美国交通部制定无人机监管方案:用户需注册

美国交通部制定无人机监管方案:用户需注册

美国联邦政府官员表示,美国的新政策将对无人机的操作者产生重要影响。在未来使用无人机时,用户需要进行注册。

美国交通部本周一迈出了第一步。该部门宣布成立工作组,制定这样的注册流程。美国交通部官员在周一的新闻发布会上表示,这一注册最快将从今年假日季启动。

美国交通部长安东尼·福克斯(Anthony Foxx)在一份声明中表示,这样做的目的是在无人机操作者之间形成一种负责任的文化。联邦航空管理局局长迈克尔·胡尔塔(Michael Huerta)则表示:“当他们不安全飞行时,他们将会知道,这将带来不良后果。”

不过,美国政府仍有一些关键问题需要确定,包括这一政策的可操作性,以及无人机操作者应当提供哪些个人信息等。

过去多年中,重量低于55磅(约合25千克)的小型无人机由于安全性问题受到了监管部门的密切关注。今年到目前为止,美国飞行员平均每月报告的无人机不安全飞行约为100次。如果无人机过于靠近普通飞机,那么有可能被吸入飞机引擎,或是撞上飞行员座舱的窗户。

关于无人机的注册,美国监管部门的思路是,当用户购买无人机时,他们需要注册。随后,监管部门将可以跟踪到无人机的所有者。福克斯表示,对无人机的注册是 “很好的第一点”,能帮助监管部门知道无人机的操作者是谁,位置在哪。不过他也表示,这样做仍然不够,因为“坏家伙”不会认证及注册自己的无人机。

飞行员表示,他们支持成立这样的工作组,并且希望参与这项工作。美国航空飞行员协会周一表示:“我们期待与这一工作组的讨论。”

马萨诸塞州参议员爱德华·马基(Edward Markey)表示:“我们要求汽车注册,以确保安全并追溯责任。对于无人机,我们也应当采取同样的做法。”实际上,所有普通飞机、直升机和其他大型飞行器目前都需要注册,而未来这一要求注册的范围将扩大至无人机。

美国政府部门还试图要求当前的无人机所有者进行补注册。目前,美国全国范围内有数十万无人机用户,而政府部门正在考虑,如何推动强制注册的流程。福克斯表示,这并不容易,但仍有很多用户愿意这样做。

根据国际直升机协会周一发布的公告,一些业内研究估计,今年假日季美国将售出超过100万个无人机。不过美国交通部表示,因为“安全风险较低”,许多这些无人机不必进行注册。这些无人机包括儿童玩具和其他小型无人机等。

美国交通部表示,此次的工作组将包括“25至30名不同代表,分别来自无人机厂商、有人驾驶航空产业、联邦政府,以及其他利益相关方”。此外,这一任务组将为无人机操作者“探索优化的系统”。

http://www.bbc.com/news/technology-34578259

'Urgent' call for US drone register

Drone with aeroplane in background

A national register of drones and their owners is urgently needed, the US transport secretary has said.

Anthony Foxx said a taskforce had been set up to examine creating a record of drones and their users.

The move comes after several reported incidents of drones hindering emergency services' efforts in fighting fires and other dangers.

The problem is seen as particularly pressing as the number of drones given as Christmas presents this year is expected to soar.

The task force will issue a report on how the database will be implemented late next month.

Crucially, it will look at what kind of drones should be exempt from the database, such as those bought as toys.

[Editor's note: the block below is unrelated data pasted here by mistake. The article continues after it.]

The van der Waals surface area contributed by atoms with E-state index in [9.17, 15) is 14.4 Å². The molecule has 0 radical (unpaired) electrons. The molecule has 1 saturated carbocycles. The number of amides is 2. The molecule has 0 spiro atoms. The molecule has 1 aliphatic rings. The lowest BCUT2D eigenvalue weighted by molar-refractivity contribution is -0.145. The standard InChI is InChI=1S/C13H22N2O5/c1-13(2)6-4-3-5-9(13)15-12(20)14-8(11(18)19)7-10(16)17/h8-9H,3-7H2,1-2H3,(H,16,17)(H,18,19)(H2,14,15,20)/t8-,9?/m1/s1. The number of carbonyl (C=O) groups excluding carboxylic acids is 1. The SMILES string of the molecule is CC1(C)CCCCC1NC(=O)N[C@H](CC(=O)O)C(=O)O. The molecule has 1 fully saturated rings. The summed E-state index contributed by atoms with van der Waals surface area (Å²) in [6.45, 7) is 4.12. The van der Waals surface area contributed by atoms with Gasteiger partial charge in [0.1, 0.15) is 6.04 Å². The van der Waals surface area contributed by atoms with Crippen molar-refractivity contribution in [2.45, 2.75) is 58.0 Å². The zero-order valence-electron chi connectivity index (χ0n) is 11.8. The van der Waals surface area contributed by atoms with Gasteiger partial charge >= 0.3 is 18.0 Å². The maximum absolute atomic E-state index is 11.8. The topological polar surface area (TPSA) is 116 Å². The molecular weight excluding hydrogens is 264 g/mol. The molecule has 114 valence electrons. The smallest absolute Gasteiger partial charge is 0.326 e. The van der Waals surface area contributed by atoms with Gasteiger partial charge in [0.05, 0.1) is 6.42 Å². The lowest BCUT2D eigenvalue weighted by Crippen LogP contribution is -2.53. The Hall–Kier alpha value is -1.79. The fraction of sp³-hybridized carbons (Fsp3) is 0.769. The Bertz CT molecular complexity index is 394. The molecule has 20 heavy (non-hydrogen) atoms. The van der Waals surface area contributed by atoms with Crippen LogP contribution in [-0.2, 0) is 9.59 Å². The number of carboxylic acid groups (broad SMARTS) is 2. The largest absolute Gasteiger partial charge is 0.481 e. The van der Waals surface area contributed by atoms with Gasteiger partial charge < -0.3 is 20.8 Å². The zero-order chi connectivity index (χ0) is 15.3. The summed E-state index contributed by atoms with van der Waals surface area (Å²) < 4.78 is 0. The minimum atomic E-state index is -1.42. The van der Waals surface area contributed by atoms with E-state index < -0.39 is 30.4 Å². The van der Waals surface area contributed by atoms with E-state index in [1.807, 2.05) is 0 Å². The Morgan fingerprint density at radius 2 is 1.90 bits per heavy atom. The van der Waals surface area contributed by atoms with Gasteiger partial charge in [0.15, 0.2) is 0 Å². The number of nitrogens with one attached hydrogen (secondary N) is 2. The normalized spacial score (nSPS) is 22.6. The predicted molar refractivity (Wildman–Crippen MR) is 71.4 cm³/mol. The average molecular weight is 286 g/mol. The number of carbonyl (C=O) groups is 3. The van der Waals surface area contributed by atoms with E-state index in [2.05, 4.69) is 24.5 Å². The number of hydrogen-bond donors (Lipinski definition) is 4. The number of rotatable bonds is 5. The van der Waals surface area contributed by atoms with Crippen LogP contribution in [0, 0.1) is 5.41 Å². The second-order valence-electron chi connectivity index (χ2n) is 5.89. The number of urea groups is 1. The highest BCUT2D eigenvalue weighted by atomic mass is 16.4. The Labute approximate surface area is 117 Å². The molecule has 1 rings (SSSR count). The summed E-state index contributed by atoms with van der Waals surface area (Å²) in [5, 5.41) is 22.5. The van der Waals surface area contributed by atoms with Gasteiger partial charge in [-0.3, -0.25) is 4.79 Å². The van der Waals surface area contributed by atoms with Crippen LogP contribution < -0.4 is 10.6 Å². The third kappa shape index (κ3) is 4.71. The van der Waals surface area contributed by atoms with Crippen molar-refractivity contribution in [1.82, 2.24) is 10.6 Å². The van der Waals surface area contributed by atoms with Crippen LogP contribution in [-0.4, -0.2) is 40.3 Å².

"We feel the level of urgency here is sufficient for us to move as quickly as we possibly can," Mr Foxx said.

He added in a statement: "Registering unmanned aircraft will help build a culture of accountability and responsibility, especially with new users who have no experience operating in the U.S. aviation system. It will help protect public safety in the air and on the ground."

'Stupidity'

The National Press Photographers' Association (NPPA), which has campaigned against the implementation of some drone laws, agreed with a database in principle, but questioned how effective it would be in preventing unsafe drone use.

"The fact is that for the most part, when there are sightings, they don't actually get to recover the drone itself," NPPA lawyer Mickey Osterreicher told BBC News.

"So what would registering the drone accomplish?"

He added that further rules would not prevent bad drone use, drawing comparisons to people who drive cars without a licence or insurance: "You really can't legislate against stupidity."

Helicopter in California wildfireImage copyrightGetty Images
Image captionDrones were said to be hampering the efforts of Californian fire fighters

The plans have the support of several other groups in the aviation industry, including the Association for Unmanned Vehicle Systems International (AUVSI), which will help the task force to come up with recommendations.

The group said: "Because safe operations are essential for all users of the national airspace, AUVSI is also looking forward to continuing its work with the FAA and other supporters of the 'Know Before You Fly' campaign to educate newcomers to UAS technology about where they should and shouldn't fly."

Drone safety has been of prime concern to US authorities as emergency services repeatedly cite examples of drones hampering their work.

California governor Jerry Brown recently shot down a proposed law to make it easier for emergency services to disable drones flying near disaster areas by using electronic jamming.

That bill gained support after fire fighters had to down helicopters that were trying to extinguish devestating wildfires in northern California.

The bill was opposed by several groups representing drone users' interests, including the NPPA.

In a letter to the governor, the NPPA argued that it would make it too difficult for media to legally cover stories by using drones.

After dismissing the proposed law, Mr Brown said he agreed with those who felt it could open a legal minefield for hobbyist drone owners acting within existing laws.

Follow Dave Lee on Twitter @DaveLeeBBC


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